Author Topic: A little 2C-I perhaps  (Read 11527 times)

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  • Guest
A little 2C-I perhaps
« on: November 26, 2002, 05:44:00 AM »
1 g 2C-H freebase (5,5 mmol)
1,8 g KI (6,5 mmol)
4 g Oxone (I belived this to be 6,5 mmol but it turned out to be 13 mmol of the active component)
15 ml MeOH

The potassium iodide was dissolved in 10 ml MeOH and this solution was then added to a solution of the 2C-H in 5 ml MeOH in a 50ml rb flask equipped with a magnetic stirbar. Oxone was then added in three portions during 10 minutes. The colorless solution turned ornage-brown immediately upon the addition of oxone. The temperature of the solution went up from 21°C to 32°C when the oxone addition was complete. This was then left to stir at room temp overnight.

Some eighteen hours later the color of the solution was the same as last night - orange-brown with some solids. The reaction mixture was poured into 25 ml water containing 100 mmol HOAc. This caused a color change, from orange-brown to deep purple. This ugly solution was then washed with two 50 ml portions DCM which removed all color from the aqueous phase. The aqueous phase was then made alkaline with NaOH, which gave a distinct yellow color to the solution, saturated with NaCl and extracted with 2x50 ml DCM. The combined DCM extracts was washed once with water and the solvent then removed in a rotovap. This gave a dark oil which was dissolved in 20 ml IPA and neutralized with dry HCl/IPA (4,5 mmol required).

The IPA solution was then put in a freezer for 30 minutes. Nothing happened even when scratching the walls with a glass rod. 10 ml IPA was removed in the rotovap and the residue put in the freezer again for 15 minutes. Still nothing!
The wall was scratched with the glass rod again, and white crystals begun to grow immediately. Within 1 minute the solution turned into a almost solid cake of white crystals. The crystals was washed with 2x15 ml EtOAc and dried to constant weight.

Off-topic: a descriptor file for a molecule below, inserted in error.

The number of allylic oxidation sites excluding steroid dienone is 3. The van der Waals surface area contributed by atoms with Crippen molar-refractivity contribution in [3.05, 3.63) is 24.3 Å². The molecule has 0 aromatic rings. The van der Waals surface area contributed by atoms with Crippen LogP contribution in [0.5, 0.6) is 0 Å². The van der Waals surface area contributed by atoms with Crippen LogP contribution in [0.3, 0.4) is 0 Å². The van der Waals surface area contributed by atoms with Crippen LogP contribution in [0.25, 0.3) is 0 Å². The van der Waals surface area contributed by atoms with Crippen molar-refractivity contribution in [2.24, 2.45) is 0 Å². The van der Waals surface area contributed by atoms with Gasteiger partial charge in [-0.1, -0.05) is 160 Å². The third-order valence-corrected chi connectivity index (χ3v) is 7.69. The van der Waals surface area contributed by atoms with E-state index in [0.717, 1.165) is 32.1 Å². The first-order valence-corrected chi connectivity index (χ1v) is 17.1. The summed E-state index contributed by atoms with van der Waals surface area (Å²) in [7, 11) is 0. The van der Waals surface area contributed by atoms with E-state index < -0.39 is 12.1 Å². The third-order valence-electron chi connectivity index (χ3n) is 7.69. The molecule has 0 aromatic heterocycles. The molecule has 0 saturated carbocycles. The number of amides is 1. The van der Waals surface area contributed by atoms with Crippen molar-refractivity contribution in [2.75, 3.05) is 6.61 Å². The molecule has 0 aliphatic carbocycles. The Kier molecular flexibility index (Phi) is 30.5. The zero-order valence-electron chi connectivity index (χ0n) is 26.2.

Yield 1,2 g of white crystals.

If all this is 2C-I it is then a yield of 63,6%. But this contains 2C-H as well. My HPLC is out of order right now so I can´t verify the ratios of 2C-I/2C-H. I guess bioassaying is the only honorable way to go at this point.


Catalytic hydrogenation freak


  • Guest
Yes we have activity
« Reply #1 on: November 26, 2002, 06:20:00 AM »
8 mg of the absolutely beautiful crystals was insufflated. Not by far as painful as 2C-B*HCl but not painless. 20 minutes later when working in the lab something is suddenly felt. It is like having something removed from my eyes. Everything is brighter and has more color. This will be a interesting day....  :)

Edit: Some two and a half hours later I can most definetly say that we have activity. It´s been a great day in the lab. Damn, the rotovap has some new nice colors  ;)  

Catalytic hydrogenation freak


  • Guest
« Reply #2 on: November 26, 2002, 03:47:00 PM »
Barium, you are THE MAN.




  • Guest
Five stars!
« Reply #3 on: November 26, 2002, 05:24:00 PM »
This must be the easiest and cheapest iodination of 2C-H this far. Now we just need to figure out the proper reaction conditions to fully iodinate the starting material so that we can isolate the target compound free from any unreacted 2C-H, fractional crystallization is hard to do right using very small amounts, and with unknown composition between 2CH/2CI (but that shouldn't be too much of a hassle, now when we have a proof-of-principle, thanks to you Barium!)


  • Guest
I think using excess iodinating reagent will be ...
« Reply #4 on: November 27, 2002, 02:20:00 AM »
I think using excess iodinating reagent will be the way to go. Due to the deactivating properties and the overall low reactivity of iodinating reagents diiodination can be ruled out to happen. So if that 2C-H is resisting and refuses to cooperate and react in a 1:1 ratio then overwhelm it with twice as much of the reagent. Beat the shit out of the stubborn redhead stepchild  ;D